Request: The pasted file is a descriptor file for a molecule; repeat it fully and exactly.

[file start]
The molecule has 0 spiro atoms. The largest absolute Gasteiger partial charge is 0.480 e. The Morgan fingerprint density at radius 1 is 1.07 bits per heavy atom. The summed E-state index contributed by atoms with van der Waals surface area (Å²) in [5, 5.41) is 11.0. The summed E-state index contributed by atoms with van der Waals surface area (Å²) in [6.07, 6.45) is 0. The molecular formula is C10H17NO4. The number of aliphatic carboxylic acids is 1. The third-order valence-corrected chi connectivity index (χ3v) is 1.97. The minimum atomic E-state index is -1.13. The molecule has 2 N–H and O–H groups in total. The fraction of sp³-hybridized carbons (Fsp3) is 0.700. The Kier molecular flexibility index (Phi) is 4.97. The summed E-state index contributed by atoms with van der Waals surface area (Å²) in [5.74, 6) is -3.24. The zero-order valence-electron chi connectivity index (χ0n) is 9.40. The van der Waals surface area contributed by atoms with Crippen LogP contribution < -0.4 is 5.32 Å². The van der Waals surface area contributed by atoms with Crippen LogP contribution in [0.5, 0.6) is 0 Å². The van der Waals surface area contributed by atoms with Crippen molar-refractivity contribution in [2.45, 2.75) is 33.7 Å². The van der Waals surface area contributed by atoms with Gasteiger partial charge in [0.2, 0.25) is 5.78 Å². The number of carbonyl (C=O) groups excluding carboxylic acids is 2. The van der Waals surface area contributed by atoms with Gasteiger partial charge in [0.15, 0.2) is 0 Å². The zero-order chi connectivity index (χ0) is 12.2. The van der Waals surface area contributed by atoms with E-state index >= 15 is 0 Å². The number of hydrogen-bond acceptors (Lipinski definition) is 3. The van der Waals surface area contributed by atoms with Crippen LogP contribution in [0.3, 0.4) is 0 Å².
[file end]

The molecule has 0 spiro atoms. The largest absolute Gasteiger partial charge is 0.480 e. The Morgan fingerprint density at radius 1 is 1.07 bits per heavy atom. The summed E-state index contributed by atoms with van der Waals surface area (Å²) in [5, 5.41) is 11.0. The summed E-state index contributed by atoms with van der Waals surface area (Å²) in [6.07, 6.45) is 0. The molecular formula is C10H17NO4. The number of aliphatic carboxylic acids is 1. The third-order valence-corrected chi connectivity index (χ3v) is 1.97. The minimum atomic E-state index is -1.13. The molecule has 2 N–H and O–H groups in total. The fraction of sp³-hybridized carbons (Fsp3) is 0.700. The Kier molecular flexibility index (Phi) is 4.97. The summed E-state index contributed by atoms with van der Waals surface area (Å²) in [5.74, 6) is -3.24. The zero-order valence-electron chi connectivity index (χ0n) is 9.40. The van der Waals surface area contributed by atoms with Crippen LogP contribution < -0.4 is 5.32 Å². The van der Waals surface area contributed by atoms with Crippen LogP contribution in [0.5, 0.6) is 0 Å². The van der Waals surface area contributed by atoms with Crippen molar-refractivity contribution in [2.45, 2.75) is 33.7 Å². The van der Waals surface area contributed by atoms with Gasteiger partial charge in [0.2, 0.25) is 5.78 Å². The number of carbonyl (C=O) groups excluding carboxylic acids is 2. The van der Waals surface area contributed by atoms with Gasteiger partial charge in [0.15, 0.2) is 0 Å². The zero-order chi connectivity index (χ0) is 12.2. The van der Waals surface area contributed by atoms with E-state index >= 15 is 0 Å². The number of hydrogen-bond acceptors (Lipinski definition) is 3. The van der Waals surface area contributed by atoms with Crippen LogP contribution in [0.3, 0.4) is 0 Å².